Potential for Expansion of Global Oil Production
I, along with my editor Sam Avro, recently conducted a broad-ranging interview with John Hofmeister, former President of Shell Oil. The topics touched upon included future oil supplies and prices, climate change, U.S. energy policy, and topics familiar to R-Squared Energy readers such at Peak Lite and the Long Recession.

I will present this interview in a series of stories covering some of the various topics. In this first story, I will discuss Mr. Hofmeister’s detailed answer to the question, “What do you feel is the potential for expanding global oil production, and the time frames?”

Readers my recall that I have put forth a pair of hypothesis with respect to future oil production and prices. One is called Peak Lite.

In a nutshell, we all know that peak oil is a phenomenon in which global oil production begins an irreversible decline, and the shortages that ensue drive global oil prices very high and cause widespread hardship. However, as I began to see spare global oil production capacity erode away over the past decade, I began to ask myself how that situation was really distinct from peak oil? Technically the difference is that production can continue to grow in that scenario, but if demand growth is higher than production growth, for practical purposes you have a situation that mimics peak oil. I referred to this situation as peak lite.

The Long Recession hypothesis is related. Historically the oil recession undergoes boom and bust cycles. When oil prices are high, the oil industry invests more money into infrastructure, the economy slows (and often ends up in recession), and consumers begin to conserve. This results in a major correction — and often a crash in oil prices. This leads to underinvestment by the oil industry, and people once more are attracted to gas guzzlers. This ultimately tightens up supplies, and the cycle repeats.

But what if the supply situation was so tight that spare capacity could not be built out? In either a peak oil or a Peak Lite scenario, it will be impossible for the oil majors to build out sufficient spare capacity because it simply isn’t there to be had. So high oil prices slow the economy, and people begin to conserve, but supply can’t build out ahead of demand as in years past either because demand is growing too fast, or supplies are declining. This prevents a collapse in prices which previously enabled the economy to recover. Therefore, what’s waiting on the other side of the recession is more recession: The Long Recession.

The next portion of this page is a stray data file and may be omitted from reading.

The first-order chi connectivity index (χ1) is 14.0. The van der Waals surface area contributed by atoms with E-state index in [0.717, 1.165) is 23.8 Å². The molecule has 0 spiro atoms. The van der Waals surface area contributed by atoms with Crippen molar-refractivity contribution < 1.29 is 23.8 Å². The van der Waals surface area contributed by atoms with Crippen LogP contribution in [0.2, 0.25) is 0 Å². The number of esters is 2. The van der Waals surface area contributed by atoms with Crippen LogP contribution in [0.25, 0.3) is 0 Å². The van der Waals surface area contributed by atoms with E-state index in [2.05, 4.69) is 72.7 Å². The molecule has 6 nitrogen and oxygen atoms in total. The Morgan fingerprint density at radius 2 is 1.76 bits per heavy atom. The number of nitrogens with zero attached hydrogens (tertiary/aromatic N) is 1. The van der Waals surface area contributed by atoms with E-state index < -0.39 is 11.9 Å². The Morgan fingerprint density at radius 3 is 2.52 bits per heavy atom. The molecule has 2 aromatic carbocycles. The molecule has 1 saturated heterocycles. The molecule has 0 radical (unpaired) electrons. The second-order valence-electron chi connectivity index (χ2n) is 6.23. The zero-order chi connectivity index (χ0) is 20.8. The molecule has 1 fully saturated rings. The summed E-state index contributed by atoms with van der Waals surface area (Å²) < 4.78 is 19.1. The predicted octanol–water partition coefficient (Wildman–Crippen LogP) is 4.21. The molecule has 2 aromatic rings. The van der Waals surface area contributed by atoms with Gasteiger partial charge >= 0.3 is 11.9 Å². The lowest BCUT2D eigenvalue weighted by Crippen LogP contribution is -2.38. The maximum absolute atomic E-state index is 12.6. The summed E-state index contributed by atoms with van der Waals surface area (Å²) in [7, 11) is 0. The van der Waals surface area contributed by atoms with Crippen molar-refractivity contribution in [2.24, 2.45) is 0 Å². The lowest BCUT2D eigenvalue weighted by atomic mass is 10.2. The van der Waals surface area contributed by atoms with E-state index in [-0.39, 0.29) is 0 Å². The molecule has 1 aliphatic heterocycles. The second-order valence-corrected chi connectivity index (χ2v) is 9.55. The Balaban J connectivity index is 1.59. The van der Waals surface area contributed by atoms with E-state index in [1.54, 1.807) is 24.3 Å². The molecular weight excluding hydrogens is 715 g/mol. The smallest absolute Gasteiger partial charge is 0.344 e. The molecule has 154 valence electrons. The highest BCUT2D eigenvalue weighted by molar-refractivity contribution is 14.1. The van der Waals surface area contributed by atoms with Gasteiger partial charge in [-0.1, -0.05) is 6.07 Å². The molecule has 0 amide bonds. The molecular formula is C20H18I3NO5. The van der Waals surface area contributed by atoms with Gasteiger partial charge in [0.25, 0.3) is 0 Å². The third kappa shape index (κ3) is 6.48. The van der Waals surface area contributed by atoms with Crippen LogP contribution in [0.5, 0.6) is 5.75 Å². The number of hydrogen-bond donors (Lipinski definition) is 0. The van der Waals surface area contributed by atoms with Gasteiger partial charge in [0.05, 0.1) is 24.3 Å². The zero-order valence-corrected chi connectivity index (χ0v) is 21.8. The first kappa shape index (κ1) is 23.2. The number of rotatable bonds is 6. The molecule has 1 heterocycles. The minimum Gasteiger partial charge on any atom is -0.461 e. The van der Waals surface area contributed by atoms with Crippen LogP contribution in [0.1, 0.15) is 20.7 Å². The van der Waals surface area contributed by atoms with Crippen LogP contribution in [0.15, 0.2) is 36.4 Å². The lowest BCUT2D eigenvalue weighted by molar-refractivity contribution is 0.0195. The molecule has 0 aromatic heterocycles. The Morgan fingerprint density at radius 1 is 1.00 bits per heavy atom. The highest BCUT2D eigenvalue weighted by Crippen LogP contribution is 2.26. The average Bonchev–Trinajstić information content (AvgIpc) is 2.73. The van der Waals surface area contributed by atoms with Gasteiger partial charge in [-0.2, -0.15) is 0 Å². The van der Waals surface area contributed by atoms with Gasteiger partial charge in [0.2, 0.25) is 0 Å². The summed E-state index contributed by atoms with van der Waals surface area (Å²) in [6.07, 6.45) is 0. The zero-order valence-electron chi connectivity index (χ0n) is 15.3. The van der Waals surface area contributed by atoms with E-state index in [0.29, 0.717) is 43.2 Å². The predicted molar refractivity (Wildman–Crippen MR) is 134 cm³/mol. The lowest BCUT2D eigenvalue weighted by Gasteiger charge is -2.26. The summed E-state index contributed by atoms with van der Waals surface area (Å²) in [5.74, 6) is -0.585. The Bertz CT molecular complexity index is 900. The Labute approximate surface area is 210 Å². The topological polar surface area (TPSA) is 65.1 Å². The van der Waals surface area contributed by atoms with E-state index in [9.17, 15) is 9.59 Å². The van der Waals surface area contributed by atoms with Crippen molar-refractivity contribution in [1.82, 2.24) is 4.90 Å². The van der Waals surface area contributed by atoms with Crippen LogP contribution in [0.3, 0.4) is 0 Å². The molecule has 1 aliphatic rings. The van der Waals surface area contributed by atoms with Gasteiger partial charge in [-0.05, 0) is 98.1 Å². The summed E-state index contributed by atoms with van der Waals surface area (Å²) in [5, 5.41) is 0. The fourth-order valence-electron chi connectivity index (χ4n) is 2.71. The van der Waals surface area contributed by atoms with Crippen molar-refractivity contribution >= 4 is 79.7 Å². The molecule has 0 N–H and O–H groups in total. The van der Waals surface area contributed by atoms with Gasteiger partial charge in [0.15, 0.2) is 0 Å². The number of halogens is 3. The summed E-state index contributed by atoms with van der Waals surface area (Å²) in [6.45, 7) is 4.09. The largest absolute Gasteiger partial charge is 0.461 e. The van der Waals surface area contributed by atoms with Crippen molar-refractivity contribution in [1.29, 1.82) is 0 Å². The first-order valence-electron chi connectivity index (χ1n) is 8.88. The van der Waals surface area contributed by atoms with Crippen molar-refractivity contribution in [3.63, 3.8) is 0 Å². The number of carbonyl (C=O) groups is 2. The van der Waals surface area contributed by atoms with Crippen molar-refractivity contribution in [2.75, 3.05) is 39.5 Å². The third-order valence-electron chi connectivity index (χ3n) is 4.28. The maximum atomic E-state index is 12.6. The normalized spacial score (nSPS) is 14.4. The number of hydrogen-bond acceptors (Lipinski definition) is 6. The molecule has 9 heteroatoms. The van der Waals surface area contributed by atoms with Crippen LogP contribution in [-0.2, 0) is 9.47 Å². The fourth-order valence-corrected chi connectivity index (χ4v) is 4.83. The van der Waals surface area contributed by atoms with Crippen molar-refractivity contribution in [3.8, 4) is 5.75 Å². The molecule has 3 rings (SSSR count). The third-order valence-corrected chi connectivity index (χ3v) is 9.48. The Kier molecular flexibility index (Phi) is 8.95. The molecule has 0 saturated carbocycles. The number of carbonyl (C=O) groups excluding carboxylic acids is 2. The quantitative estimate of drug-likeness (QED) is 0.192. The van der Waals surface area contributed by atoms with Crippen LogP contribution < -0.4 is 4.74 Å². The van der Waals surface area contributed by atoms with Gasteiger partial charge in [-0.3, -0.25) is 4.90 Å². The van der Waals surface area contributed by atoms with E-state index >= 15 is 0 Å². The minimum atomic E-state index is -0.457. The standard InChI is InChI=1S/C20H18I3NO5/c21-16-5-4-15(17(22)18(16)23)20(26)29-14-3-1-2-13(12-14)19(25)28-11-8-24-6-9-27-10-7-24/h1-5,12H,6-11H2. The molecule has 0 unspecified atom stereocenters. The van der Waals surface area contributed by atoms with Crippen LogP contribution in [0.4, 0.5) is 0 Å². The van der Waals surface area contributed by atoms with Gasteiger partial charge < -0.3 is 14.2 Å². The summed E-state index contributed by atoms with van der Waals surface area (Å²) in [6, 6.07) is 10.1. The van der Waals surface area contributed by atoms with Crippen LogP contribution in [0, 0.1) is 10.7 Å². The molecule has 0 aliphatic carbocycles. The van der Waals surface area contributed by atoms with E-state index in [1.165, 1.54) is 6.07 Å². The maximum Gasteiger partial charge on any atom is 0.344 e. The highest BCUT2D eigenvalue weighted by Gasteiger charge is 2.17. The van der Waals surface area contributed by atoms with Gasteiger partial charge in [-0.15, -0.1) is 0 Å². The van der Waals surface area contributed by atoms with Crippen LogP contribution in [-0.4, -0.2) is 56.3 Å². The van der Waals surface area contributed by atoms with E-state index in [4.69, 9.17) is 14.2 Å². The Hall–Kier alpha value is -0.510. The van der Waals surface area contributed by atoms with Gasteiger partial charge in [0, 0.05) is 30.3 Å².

Mr. Hofmeister’s views very much reiterated my positions on these topics. The first question I posed to him was:

RR: How great do you feel is the potential for expanding global oil production, and over what time period? Some people have suggested 100 million bpd of oil, some even higher. My former CEO (at ConocoPhillips) Jim Mulva was quoted as saying he didn’t think we could get to 100; he didn’t know where that oil would come from.

In response he reminded me of the studies from the late 1990′s and early 2000′s that claimed that oil production could reach over 120 million barrels per day (bpd). But he suggested that this we before a more realistic understanding of the nature of the resources evolved, and concluded “I think that 120 million bpd of global production probably remains on the outside of optimistic. So I am not sure we will ever get there.”

On the topic of Peak Lite, he stated “I think the course that we are on, with China growing rapidly, India not too far behind – I think that demand for oil is going to exceed the supply by the middle of this decade – the current decade. And I think we are going to be hard-pressed to keep supply growing as rapidly as it needs to grow to meet the demand.”

Gas Lines — U.S. At Greatest Risk

What might that mean? “And so what I actually anticipate is that even with the shale oil of North America, the Canadian oil sands, the bare beginnings of Arctic development, with Brazil coming in on time, which is late in the decade, and the other kinds of basin development that are taking place, I am not sure that in this decade supply will keep up with demand. And I anticipate shortages, gas lines — at any price — because of the growing demand, without alternative fuel technologies yet grabbing hold and picking up some of that demand.”

This is very much in line with my assessment of the upcoming decade, which thus far is playing out as I expected. Oil prices are high by historical standards, and I see little relief over the longterm due to very strong demand in developing countries. Mr. Hofmeister agrees: “Possibly by 2020 and beyond we could see alternative fuels beginning to play a bigger role than they do today, which could ease the pain on the oil front, perhaps even ease the price on the oil front. But in the meantime I think this decade is going to be a struggle, and countries like the United States are going to be the greatest countries at risk from suffering the effects of not only high prices, but insufficient supplies.”

Mr. Hofmeister has been helping to shape content for the launch of Total Energy USA as a member of the Executive Committee. Total Energy USA is the groundbreaking conference and exposition that addresses the greatest uncertainty in the energy industry today — the cross-fertilization of energy sectors and technologies. More information about Total Energy USA, November 27-29 in Houston, Texas at www.TotalEnergyUSA.com